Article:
When it Comes to Rookies & Stars, Save Your Money

The upcoming Panini release calendar is packed with products. Threads, Absolute, Certified, Limited, they are all on the way, and are all sets that are not new additions to the slate. Panini uses this part of the calendar to bank on previous years’ success, mostly with a tried and true formula of a mid range price point and 3-4 hits per box. Rookies & Stars is beginning of the products I have dubbed the “Panini Blur,” as each of the products is so similar in the concept, that they actually are indistinguishable for lack of a better explanation. I stopped by Sports Cards Plus in San Antonio today to get a look at the latest batch of Panini splatter paint, and despite a nice pull from a customer there, the results were far from impressive.

Aside from the normal Panini cookie cutter of stickers, foilboard, parallels and busy designs, Rookies and Stars brings absolutely nothing of worth to the table. Its a product that rarely holds its value, the concept and content of the set hardly looks like it was designed by a professional, and it is full of rehashes that produced its share of groans from the peanut gallery at the shop. I opened a few packs after some prodding, and I was lucky enough to pull not one, but two of the stale and played out manupatch autos. Not only was one of them a redemption, but the one that was live was snooze worthy at best.

Because Topps is locked and ready to roll with the meat of their calendar, Panini desperately needs to pull their heads out of their ass to stay relevant. I mentioned in the post below this one all the reasons why I like the low end Topps products as much as I do, and I can honestly say that from what I saw, Panini did not deliver even one of them with R&S. If you can stand to save that hundred bucks you were going to spend on a box of this junk, you are going to have that much more fun opening what is coming on wednesday from Panini’s main competitor.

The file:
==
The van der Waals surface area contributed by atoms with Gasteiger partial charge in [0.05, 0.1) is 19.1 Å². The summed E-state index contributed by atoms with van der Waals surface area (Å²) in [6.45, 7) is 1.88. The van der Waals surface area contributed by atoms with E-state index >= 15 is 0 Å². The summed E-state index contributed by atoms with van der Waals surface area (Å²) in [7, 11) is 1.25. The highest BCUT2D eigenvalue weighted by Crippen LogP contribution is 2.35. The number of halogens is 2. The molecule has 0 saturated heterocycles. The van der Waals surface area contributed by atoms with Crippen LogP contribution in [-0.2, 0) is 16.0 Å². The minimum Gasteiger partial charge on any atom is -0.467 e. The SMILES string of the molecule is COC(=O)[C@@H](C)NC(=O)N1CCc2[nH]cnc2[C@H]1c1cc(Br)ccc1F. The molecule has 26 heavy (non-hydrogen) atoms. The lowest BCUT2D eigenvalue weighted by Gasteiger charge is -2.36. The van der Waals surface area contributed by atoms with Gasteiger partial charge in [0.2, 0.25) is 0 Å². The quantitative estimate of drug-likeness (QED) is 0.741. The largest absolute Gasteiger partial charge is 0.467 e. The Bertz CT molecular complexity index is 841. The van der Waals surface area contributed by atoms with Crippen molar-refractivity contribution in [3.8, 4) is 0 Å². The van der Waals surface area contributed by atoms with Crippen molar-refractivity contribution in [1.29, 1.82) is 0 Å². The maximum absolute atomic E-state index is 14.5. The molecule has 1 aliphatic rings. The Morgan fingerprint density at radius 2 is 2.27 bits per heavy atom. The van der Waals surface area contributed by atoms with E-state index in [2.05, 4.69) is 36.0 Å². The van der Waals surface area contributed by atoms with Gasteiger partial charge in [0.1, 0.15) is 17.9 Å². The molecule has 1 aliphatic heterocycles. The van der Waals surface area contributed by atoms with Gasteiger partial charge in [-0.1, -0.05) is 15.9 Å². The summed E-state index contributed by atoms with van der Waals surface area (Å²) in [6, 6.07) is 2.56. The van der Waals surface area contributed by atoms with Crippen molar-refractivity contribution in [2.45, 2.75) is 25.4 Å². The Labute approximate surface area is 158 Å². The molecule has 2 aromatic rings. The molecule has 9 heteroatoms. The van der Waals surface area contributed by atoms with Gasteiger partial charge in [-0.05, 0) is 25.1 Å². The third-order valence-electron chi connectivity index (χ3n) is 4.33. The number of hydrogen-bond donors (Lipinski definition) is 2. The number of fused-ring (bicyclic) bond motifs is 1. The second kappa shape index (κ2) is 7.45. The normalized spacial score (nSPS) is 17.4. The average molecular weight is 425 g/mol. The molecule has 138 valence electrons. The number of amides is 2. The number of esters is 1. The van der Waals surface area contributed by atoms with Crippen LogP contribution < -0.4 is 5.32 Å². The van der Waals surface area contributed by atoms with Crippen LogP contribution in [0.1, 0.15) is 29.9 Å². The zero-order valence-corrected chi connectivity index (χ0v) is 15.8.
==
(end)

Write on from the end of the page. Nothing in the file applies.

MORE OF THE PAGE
Personally, I love that the people at Panini use my posts as toilet paper, because it just shows the level of commitment they have to taking what people like me say to heart. I have loudly sung the same tune for 3 years, and over that time frame, Panini has gained its share of haters that function similarly to the way I do. Its funny the amount of times I have started to hear the boos on the boards, twitter, and blogs, when a product preview is posted, something that can easily catch up to your P&L statements. You cant churn out the same shit over and over again, and not expect your customer base to get tired of the apathetic approach. The brass at Panini doesnt seem to get that despite the numerous industry people letting them know how they feel.

I think that once the rest of the Panini Blur hits the shelves, we are going to start to see a lot of angry collectors start to make their voices heard. Its easy to overlook the “YES! LOOK AT THIS CARD I GOT!” when there are a lot of “Nice pull, but it looks like shit.” reactions right after it. I didnt even take the time to review this product last year because it was so terrible, and I am glad to see that Panini decided that one year of poop wasnt enough.

Topps Accomplishes More With Two Products Than Others Do In A Whole Year

I get criticized a lot for being overly negative, especially when it comes to upcoming products. However, with two of my favorite sets of the year on the horizon, I can tell you my level of excitement is unparalleled. With the two products that now compose the low end part of Topps’ football calendar, Chrome and Flagship, its like they are playing on a different level. Topps Flagship is being released next week, and I have a feeling that it may do enough to re-energize exactly what I am looking for in the 2010 card season. I mean, the crap that is coming out of Panini’s butt sure isnt doing it, so for these two sets, its make it or break it. Im sure most of you are wondering why these particular sets are my favorite, and I am more than happy to explain.